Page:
Wurzburger, N. and Miniat, C.F. 2014. Drought enhances symbiotic dinitrogen fixation and competitive ability of a temperate forest tree. Oecologia 174: 1117-1126.
Citing some climate-alarmist thinking on the subject, the authors say that due to the climatic change that is predicted to occur during the twenty-first century, “individual drought events are projected to increase in duration (Carnicer et al., 2011) and spatial extent (Burke et al., 2006),” which in turn leads them to state that “how terrestrial ecosystems will respond to the increased frequency and duration of drought is unknown, creating uncertainties about the consequences for human well-being (e.g., ecosystem services) and changes to the global carbon balance.”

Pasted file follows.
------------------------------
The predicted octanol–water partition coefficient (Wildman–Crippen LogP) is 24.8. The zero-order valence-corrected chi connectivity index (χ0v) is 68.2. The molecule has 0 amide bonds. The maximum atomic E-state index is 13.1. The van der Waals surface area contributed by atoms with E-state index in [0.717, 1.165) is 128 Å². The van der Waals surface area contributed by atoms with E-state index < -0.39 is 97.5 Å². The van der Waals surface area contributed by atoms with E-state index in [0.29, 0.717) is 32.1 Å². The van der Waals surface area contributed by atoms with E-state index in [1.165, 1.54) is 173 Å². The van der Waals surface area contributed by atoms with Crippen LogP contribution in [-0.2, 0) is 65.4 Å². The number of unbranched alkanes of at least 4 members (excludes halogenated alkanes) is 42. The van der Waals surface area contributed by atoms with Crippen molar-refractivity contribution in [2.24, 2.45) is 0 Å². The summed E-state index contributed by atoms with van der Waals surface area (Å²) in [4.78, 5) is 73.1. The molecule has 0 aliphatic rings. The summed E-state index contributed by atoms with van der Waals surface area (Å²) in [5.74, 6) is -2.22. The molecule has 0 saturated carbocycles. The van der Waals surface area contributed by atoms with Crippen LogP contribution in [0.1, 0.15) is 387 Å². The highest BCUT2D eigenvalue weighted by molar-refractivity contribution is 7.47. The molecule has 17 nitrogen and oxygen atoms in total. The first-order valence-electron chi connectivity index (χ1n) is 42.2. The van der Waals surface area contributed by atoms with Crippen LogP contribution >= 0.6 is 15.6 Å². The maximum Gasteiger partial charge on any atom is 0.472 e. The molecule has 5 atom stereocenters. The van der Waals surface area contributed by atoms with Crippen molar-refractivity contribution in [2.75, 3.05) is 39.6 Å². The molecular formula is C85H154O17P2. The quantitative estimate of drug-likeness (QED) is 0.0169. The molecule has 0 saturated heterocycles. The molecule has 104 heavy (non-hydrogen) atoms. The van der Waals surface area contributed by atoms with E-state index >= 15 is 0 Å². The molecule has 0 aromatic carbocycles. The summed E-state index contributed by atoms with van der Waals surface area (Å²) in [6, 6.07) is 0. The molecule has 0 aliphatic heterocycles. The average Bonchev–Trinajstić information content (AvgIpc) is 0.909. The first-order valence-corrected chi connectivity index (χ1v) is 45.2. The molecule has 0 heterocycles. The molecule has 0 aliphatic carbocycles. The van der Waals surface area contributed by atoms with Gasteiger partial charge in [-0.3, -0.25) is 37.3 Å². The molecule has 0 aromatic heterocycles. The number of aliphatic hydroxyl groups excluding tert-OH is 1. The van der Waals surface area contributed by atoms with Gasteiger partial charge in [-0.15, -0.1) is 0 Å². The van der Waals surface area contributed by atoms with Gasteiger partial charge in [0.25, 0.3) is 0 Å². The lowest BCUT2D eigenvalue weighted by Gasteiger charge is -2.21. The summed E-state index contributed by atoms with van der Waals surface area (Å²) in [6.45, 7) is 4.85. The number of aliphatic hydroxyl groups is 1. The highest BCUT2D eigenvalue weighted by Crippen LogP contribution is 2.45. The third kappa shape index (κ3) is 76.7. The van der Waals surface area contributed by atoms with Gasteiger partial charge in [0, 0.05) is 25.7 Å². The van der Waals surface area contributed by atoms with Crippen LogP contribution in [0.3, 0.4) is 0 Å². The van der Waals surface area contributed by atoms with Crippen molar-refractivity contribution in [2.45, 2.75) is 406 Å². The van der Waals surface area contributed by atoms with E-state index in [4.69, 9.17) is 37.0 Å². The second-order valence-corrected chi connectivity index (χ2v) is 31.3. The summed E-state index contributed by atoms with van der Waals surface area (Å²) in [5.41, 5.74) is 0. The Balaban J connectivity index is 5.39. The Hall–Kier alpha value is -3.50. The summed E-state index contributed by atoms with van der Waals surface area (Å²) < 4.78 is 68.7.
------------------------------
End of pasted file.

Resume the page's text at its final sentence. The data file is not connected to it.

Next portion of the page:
What was done
“In experimental mesocosms,” in the words of Wurzburger and Miniat, they “manipulated soil moisture to study the effects of drought on the physiology, growth and competitive interactions of four co-occurring North American tree species, one of which (Robinia pseudoacacia) is a symbiotic N2-fixer.”
What was learned
The two U.S. researchers discovered that “under drought, growth declined across all species.” However, they say that it “triggered an 80% increase in nodule biomass and N accrual for R. pseudoacacia, improving its growth relative to other species.”
What it means
Wurzburger and Miniat say their results suggest that “drought intensified soil N deficiency and that R. pseudoacacia’sability to fix N2 facilitated competition with non-fixing species when both water and N were limiting.” Under scenarios of moderate drought, therefore, they conclude that “N2 fixation may alleviate the N constraints resulting from low soil moisture and improve the competitive ability of N2-fixing species, and as a result, supply more new nitrogen to the [entire] ecosystem.”